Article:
EXAMPLE VII The steps of Example VI are repeated using various optical fringe counting flats having flatncsses of 1-5 bands of Hg light. as determined by standard Do All brand light flatness apparatus. and smoothnesses with peaks and valleys no greater than it) A, as determined by standard rms analysis. The thickness d of Mn-Ge and Ta*Ge bi-layers is determined by standard quartz crystal oscillator rate monitor techniques employing the change in rf transmission frequency in resonant crystal oscillator circuits to calibrate the desired vapor deposition rate and conditions. Weight measuring techniques are also useful for this purpose. One layer is applied in a continuously variable time of from approximately 30 seconds at 10 Torr. For example. 10 monolayers are applied in 1 minute, 4 X 10 monolayers are applied in 4 minutes, 10 monolayers are applied in 40 minutes and 10 monolayers are applied in 400 minutes from 2-3 grams (at least 99 percent pure) of the respective metals heated in tungsten ribbon boats at lOO Amps in l-l5 seconds, e.g., to produce manganese temperatures of l,100 i 200C (or from 900l200C) and germanium temperatures of l,400 200C (or l,200 l600C).

EXAMPLE VIII The steps of Example Vll were repeated using at least 99 percent pure metals in the apparatus of FIG. 5. to bend the flat rectangular shaped substrate and crystal of FIG. 2 into the dish shaped substrate and crystal of FIG. a. To this end, while the crystal of FIG. 2 was mounted as shown, the crystal was bent into a generally elliptically shaped dish having open and closed ends de fined by a convex side for receiving and focusing at a focal point an input beam having wavelengths between 0.5 and 20 A and a divergence of 2. The crystal was bent by holding first spaced apart stationary support means spaced from the ends on the exposed side of the layers, and holding spaced apart biasing second means on the opposite exposed side of the substrate at the ends thereof cm. beyond the first supports. Then a double moment was applied by biasing the first and second means relatively together to provide an unbalanced force at the opposite ends of the monochroma tor. This produced a 0.005 cm peak bend at the bottom of the closed end of the dish across a inch long crystal that was 23 mm thick and 1 inch wide for focusing the scattered neutrons out the open end of the dish, as shown in FlG.s 5a and Sb. In the latter figure, the lower curve shows the unfocused neutron intensity at the detector l5 (angle of 0. 145") over a computer controlled rotation of between about 120 150, showing peak neutron intensity counts of 4,000 counts/half min. The upper curve, shows the focused neutron intensity of over 16,000 counts/half min. over a much smaller area.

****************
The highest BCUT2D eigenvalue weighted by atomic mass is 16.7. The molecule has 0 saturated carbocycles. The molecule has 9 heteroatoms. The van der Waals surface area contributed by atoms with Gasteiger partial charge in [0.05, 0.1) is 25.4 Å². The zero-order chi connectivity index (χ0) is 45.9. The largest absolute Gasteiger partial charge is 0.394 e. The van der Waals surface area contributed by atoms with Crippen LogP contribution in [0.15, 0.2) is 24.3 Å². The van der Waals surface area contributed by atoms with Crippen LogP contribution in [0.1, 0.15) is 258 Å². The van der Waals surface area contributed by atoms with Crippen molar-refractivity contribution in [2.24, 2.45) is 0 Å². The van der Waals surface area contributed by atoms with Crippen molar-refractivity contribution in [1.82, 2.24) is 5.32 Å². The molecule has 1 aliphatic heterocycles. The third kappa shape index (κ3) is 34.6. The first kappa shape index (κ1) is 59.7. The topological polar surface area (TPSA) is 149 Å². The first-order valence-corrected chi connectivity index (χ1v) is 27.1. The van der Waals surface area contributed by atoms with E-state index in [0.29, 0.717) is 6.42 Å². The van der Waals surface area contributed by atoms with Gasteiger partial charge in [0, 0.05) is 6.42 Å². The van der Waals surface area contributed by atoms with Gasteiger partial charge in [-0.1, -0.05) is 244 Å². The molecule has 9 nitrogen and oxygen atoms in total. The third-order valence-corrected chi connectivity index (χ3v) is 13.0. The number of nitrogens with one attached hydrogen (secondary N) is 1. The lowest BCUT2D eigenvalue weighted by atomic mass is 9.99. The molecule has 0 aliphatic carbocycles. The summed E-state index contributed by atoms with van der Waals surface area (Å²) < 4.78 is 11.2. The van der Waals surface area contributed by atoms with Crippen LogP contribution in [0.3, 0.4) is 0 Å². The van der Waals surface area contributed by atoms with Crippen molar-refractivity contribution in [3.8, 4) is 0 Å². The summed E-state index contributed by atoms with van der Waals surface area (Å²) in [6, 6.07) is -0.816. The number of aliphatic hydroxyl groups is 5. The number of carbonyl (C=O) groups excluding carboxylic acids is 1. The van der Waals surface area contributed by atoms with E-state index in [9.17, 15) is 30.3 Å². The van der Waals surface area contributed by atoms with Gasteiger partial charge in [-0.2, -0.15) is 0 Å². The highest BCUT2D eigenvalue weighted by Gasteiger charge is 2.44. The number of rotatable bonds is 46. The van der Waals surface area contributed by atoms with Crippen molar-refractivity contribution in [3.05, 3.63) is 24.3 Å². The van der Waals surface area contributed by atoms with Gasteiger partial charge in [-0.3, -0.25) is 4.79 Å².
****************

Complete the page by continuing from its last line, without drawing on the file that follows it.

This invention provides a monochromator having an artifical crystal that is tailored for efficiently selecting a narrow band of electromagnetic energy and quanta having short wavelengths. The crystal is tailored as to structure and composition by providing a specific nonneutron absorbing substrate, and a plurality of specific bilayers having different specific volumetric densities and scattering factors. Also, the bilayers have specific thicknesses and periodicity distances d from -200 A for selecting specific wavelengths of up to 10 A or more at specific low angles 9, e.g., up to 6 or more. Additionally, the shape of the crystal is tailored to be flat or dished to provide a high intensity focused output beam, and the incident beam divergence angle a and the periodicity thickness distance d of the layers are tailored to provide a selective spread.